#### 3.2. Determination of the Weight of Indices in the Evaluation System

#### 3.2.1. The Analytic Hierarchy Process

- (1)
- Establishment of a hierarchy.In order to find suitable drought resistance measures for maize seed production in northwest China, the evaluation index system was constructed considering the concepts of yield, water use efficiency, quality, and economic benefits and the principles of scientific, representativeness, and consistency. In addition, an index decomposition was conducted to the four dimensions that were needed in the study of drought resistance measures. The comprehensive hierarchical evaluation model was constructed by using the principle of the analytic hierarchy process (Figure 1).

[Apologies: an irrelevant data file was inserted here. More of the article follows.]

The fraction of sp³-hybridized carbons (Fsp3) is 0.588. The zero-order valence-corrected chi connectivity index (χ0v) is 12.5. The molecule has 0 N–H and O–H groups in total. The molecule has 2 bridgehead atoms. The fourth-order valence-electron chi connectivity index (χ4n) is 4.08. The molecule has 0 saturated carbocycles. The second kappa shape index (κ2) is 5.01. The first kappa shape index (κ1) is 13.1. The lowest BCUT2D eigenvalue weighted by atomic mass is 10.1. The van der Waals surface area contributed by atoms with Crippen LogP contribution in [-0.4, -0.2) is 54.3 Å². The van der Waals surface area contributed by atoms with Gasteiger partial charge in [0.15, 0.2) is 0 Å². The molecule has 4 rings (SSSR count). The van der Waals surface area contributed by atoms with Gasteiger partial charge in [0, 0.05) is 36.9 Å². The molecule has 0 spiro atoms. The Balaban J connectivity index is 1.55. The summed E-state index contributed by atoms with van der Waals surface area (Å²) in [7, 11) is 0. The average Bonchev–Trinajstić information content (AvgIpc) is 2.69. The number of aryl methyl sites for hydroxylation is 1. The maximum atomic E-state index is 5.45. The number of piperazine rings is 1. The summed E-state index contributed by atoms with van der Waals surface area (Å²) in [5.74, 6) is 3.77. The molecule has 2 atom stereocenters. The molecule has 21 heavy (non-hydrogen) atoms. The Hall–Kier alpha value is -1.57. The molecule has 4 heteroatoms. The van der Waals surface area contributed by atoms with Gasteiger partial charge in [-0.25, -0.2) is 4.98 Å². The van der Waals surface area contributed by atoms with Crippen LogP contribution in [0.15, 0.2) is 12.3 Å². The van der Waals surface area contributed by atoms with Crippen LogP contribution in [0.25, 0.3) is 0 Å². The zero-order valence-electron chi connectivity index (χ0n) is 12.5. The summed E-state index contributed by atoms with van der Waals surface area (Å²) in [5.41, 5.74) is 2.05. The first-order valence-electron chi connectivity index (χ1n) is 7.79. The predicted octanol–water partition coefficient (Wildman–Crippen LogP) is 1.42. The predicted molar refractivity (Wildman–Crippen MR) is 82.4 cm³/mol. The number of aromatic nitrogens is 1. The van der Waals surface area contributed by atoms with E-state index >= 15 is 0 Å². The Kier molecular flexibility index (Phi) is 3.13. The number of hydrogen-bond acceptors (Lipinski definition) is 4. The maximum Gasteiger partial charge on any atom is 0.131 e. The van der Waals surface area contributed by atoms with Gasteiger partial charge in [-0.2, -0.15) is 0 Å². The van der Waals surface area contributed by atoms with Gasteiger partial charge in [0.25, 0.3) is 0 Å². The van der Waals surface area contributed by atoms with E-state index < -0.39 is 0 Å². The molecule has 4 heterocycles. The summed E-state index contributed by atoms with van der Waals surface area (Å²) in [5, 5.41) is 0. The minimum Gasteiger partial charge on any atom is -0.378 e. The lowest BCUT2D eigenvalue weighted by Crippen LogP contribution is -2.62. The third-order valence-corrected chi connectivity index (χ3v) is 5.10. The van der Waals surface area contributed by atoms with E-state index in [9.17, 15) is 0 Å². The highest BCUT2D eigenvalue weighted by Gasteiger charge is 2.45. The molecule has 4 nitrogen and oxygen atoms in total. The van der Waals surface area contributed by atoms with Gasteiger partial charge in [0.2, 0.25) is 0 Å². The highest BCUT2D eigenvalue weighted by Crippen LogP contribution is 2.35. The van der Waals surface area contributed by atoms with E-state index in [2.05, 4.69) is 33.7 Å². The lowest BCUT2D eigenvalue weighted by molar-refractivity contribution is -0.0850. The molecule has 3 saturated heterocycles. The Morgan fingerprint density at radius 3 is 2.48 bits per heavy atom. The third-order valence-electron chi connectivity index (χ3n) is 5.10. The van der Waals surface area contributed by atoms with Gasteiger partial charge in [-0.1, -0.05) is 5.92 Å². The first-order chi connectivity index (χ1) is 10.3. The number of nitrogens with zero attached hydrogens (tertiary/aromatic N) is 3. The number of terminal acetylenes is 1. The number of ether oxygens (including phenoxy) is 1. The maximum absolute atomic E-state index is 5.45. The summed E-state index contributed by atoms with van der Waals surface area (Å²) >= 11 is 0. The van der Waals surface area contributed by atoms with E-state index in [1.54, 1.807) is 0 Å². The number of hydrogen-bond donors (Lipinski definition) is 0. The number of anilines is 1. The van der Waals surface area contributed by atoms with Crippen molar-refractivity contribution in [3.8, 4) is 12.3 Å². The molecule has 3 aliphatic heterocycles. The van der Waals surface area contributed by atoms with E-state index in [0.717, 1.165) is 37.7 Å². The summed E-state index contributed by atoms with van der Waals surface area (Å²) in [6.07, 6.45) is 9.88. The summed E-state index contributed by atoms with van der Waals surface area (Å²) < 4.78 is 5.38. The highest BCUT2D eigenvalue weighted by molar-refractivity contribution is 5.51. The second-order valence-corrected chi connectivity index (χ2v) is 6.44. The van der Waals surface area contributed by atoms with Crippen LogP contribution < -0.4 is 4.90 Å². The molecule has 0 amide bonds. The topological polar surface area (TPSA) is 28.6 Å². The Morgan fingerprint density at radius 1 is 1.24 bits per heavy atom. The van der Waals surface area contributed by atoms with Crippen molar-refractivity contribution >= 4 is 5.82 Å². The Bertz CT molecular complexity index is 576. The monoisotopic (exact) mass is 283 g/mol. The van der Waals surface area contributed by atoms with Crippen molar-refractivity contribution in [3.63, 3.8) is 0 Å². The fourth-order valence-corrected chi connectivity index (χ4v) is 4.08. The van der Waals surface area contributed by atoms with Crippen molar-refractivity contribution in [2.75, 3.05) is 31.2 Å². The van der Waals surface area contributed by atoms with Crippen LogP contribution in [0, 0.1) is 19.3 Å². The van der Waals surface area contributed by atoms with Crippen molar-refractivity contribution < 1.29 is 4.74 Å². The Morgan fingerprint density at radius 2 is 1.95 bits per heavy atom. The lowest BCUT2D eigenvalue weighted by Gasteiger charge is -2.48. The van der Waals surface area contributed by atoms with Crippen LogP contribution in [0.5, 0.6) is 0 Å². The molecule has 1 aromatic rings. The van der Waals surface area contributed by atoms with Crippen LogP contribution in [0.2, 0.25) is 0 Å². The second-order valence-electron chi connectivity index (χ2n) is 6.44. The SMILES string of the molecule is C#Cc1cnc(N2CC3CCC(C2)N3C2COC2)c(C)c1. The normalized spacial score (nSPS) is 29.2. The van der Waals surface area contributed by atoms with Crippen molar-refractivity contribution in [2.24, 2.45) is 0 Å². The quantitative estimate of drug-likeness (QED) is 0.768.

- (2)
- Construction of a judgment matrix.The weight was calculated by constructing the judgment matrix $O-C=\left({a}_{ij}\right)n\times n$ according to the 1–9 ratio scale method (Table 5).

- (3)
- Calculation of the subjective weights using the judgment matrix (wsj).In order to ensure the rationality of the results, the arithmetic average method, geometric average method, and feature vector method were adopted in this study to calculate the weights.

#### 3.2.2. Entropy Weight Method

#### 3.2.3. Combination Weights

#### 3.3. Integrated Evaluation Model Based on the Improved TOPSIS Method

#### 3.4. Results Analysis

## 4. Discussion

#### 4.1. Analysis and Evaluation of Measured Values Based on Indicators

#### 4.2. CW of Evaluation Indicators

#### 4.3. Comprehensive Evaluation Results of Drought Resistance Measures

## 5. Conclusions

## Author Contributions

## Funding

## Data Availability Statement

## Acknowledgments

## Conflicts of Interest

## References

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Number | Treatment | Description of Treatments |
---|---|---|